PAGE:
You should explain before the court appearance using one of their preferred methods of communication:
- what will happen
- who will be there
- the layout of the court, and
- the likely timetable for the proceedings.
You should also inform the court as far in advance as possible about the communication requirements for your client. In particular you should inform them
- any regional or local dialect requirements if a BSL interpreter is to be used (see section above) and confirm to the court which interpreter(s) have already been used as part of the legal services process.
- any need to approach the client face-to-face to notify them when they are needed in the court room, rather than calling their name in the waiting room.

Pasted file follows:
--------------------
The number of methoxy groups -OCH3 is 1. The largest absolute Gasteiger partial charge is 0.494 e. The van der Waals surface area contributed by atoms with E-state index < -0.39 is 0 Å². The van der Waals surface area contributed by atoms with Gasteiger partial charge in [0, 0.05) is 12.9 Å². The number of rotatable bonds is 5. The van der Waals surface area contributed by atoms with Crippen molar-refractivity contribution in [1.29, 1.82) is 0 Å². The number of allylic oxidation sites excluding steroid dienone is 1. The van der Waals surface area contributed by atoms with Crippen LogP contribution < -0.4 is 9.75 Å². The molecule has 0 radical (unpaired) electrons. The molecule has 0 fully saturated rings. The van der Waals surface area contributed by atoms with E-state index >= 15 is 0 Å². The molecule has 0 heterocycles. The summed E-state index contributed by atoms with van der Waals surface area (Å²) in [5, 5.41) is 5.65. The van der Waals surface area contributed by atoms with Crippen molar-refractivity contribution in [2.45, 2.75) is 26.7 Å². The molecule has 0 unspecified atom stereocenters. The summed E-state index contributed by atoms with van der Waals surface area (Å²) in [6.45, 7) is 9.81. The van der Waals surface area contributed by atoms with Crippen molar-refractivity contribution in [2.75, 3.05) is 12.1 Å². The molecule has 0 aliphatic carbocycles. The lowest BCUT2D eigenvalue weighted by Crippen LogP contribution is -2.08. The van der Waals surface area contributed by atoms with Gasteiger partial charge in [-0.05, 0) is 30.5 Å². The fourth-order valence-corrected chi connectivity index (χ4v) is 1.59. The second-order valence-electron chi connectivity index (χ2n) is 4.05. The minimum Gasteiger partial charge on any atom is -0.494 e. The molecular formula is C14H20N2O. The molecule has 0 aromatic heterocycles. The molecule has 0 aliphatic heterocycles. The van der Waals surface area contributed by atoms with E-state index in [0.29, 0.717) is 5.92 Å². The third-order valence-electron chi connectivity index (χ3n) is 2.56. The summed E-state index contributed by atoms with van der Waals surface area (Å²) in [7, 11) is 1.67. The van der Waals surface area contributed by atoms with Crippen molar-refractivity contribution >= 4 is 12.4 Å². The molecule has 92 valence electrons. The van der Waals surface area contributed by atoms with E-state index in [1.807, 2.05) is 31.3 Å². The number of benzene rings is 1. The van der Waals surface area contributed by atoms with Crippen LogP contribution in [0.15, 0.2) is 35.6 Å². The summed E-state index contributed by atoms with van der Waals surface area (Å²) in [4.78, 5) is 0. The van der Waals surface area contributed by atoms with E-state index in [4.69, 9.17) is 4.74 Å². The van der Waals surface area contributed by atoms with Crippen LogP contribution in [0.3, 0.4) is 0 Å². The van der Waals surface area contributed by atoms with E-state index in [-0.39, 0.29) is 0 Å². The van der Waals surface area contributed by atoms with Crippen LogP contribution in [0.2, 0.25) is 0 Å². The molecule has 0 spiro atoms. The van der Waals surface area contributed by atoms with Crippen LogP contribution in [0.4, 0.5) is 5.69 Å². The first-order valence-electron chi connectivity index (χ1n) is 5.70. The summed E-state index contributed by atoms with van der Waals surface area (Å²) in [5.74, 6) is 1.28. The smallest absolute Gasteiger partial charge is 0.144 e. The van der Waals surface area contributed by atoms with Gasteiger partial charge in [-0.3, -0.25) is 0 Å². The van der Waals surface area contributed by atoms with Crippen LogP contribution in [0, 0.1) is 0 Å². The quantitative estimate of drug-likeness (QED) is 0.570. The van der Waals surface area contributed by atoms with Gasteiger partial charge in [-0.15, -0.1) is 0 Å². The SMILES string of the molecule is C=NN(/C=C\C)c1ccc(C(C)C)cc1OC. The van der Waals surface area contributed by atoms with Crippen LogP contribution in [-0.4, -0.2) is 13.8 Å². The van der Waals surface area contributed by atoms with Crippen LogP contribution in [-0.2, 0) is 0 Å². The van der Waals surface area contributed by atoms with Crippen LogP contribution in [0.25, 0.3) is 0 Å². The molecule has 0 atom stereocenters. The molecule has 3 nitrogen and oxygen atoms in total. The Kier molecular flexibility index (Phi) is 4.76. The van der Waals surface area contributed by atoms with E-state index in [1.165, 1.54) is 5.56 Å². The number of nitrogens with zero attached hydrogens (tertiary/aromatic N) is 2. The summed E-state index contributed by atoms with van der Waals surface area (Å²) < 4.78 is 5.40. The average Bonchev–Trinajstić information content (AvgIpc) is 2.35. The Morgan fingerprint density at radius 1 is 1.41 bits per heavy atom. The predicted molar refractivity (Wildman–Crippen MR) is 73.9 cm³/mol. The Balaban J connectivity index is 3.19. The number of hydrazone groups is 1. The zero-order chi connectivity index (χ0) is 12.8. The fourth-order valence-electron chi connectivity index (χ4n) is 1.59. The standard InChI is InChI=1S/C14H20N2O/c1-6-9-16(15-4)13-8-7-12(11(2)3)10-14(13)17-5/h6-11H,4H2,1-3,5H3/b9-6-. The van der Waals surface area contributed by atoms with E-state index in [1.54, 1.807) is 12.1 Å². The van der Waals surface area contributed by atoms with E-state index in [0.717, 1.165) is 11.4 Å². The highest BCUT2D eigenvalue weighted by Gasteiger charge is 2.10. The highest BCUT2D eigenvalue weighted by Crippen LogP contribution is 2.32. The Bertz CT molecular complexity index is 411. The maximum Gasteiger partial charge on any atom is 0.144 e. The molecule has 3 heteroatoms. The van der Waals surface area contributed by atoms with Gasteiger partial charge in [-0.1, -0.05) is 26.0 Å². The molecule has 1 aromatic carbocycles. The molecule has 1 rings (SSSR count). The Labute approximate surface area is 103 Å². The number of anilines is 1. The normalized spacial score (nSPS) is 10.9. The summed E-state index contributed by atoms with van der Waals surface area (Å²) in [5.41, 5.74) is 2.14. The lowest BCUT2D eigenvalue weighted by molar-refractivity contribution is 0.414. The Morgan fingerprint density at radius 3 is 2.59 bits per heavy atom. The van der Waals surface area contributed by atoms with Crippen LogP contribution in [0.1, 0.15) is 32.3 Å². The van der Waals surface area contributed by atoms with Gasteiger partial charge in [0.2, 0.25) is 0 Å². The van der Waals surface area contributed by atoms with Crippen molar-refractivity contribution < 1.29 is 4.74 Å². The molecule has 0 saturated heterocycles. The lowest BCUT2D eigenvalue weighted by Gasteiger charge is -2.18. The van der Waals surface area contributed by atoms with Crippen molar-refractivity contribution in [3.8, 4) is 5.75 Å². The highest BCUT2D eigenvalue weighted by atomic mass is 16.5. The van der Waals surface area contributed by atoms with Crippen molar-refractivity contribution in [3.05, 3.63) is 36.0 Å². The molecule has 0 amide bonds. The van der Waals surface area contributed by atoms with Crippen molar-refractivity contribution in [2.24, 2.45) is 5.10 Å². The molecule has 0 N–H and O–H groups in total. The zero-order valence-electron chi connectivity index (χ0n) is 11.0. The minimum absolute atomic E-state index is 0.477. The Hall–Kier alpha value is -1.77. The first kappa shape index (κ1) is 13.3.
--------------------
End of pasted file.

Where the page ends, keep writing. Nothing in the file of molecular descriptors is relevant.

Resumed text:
5 Further inforamation
5.1 Law Society practice notes
5.2 Equality and Diversity Section
An equality and diversity network specifically for legal practices in England and Wales. It offers essential support for practices that recognise the business imperative to become diverse and accessible.
5.3 Other organisations
There are a number of organisations that can provide information and services including deaf awareness training, accessibility advice and BSL/English interpreters.
Action On Hearing Loss - new name for the RNID
British Deaf Association
Royal Association for Deaf People (RAD) administers the Deaf Law Quality Mark to practices that offer accessible high quality legal services to Deaf people and maintains a register of accredited practices. It also operates the RAD Deaf Law Centre which provides free legal advice to Deaf clients in British Sign Language via webcam and centres in Newport and London.